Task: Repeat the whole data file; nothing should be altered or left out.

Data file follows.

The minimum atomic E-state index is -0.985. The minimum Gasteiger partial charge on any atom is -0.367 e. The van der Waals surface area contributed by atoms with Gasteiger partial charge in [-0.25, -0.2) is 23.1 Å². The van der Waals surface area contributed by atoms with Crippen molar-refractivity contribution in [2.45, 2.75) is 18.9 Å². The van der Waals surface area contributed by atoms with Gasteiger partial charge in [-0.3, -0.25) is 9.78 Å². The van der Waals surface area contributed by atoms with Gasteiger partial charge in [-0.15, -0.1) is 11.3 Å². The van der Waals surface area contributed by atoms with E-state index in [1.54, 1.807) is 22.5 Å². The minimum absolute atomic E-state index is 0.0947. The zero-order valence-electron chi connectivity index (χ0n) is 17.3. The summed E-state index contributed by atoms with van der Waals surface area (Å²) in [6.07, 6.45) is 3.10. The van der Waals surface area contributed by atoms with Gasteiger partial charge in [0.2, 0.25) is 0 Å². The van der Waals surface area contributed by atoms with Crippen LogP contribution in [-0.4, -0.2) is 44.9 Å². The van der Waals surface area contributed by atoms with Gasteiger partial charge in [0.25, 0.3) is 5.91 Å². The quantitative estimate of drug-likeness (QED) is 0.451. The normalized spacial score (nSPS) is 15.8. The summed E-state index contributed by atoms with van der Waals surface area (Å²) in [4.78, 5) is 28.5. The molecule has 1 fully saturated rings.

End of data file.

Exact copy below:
The minimum atomic E-state index is -0.985. The minimum Gasteiger partial charge on any atom is -0.367 e. The van der Waals surface area contributed by atoms with Gasteiger partial charge in [-0.25, -0.2) is 23.1 Å². The van der Waals surface area contributed by atoms with Crippen molar-refractivity contribution in [2.45, 2.75) is 18.9 Å². The van der Waals surface area contributed by atoms with Gasteiger partial charge in [-0.3, -0.25) is 9.78 Å². The van der Waals surface area contributed by atoms with Gasteiger partial charge in [-0.15, -0.1) is 11.3 Å². The van der Waals surface area contributed by atoms with E-state index in [1.54, 1.807) is 22.5 Å². The minimum absolute atomic E-state index is 0.0947. The zero-order valence-electron chi connectivity index (χ0n) is 17.3. The summed E-state index contributed by atoms with van der Waals surface area (Å²) in [6.07, 6.45) is 3.10. The van der Waals surface area contributed by atoms with Gasteiger partial charge in [0.2, 0.25) is 0 Å². The van der Waals surface area contributed by atoms with Crippen LogP contribution in [-0.4, -0.2) is 44.9 Å². The van der Waals surface area contributed by atoms with Gasteiger partial charge in [0.25, 0.3) is 5.91 Å². The quantitative estimate of drug-likeness (QED) is 0.451. The normalized spacial score (nSPS) is 15.8. The summed E-state index contributed by atoms with van der Waals surface area (Å²) in [4.78, 5) is 28.5. The molecule has 1 fully saturated rings.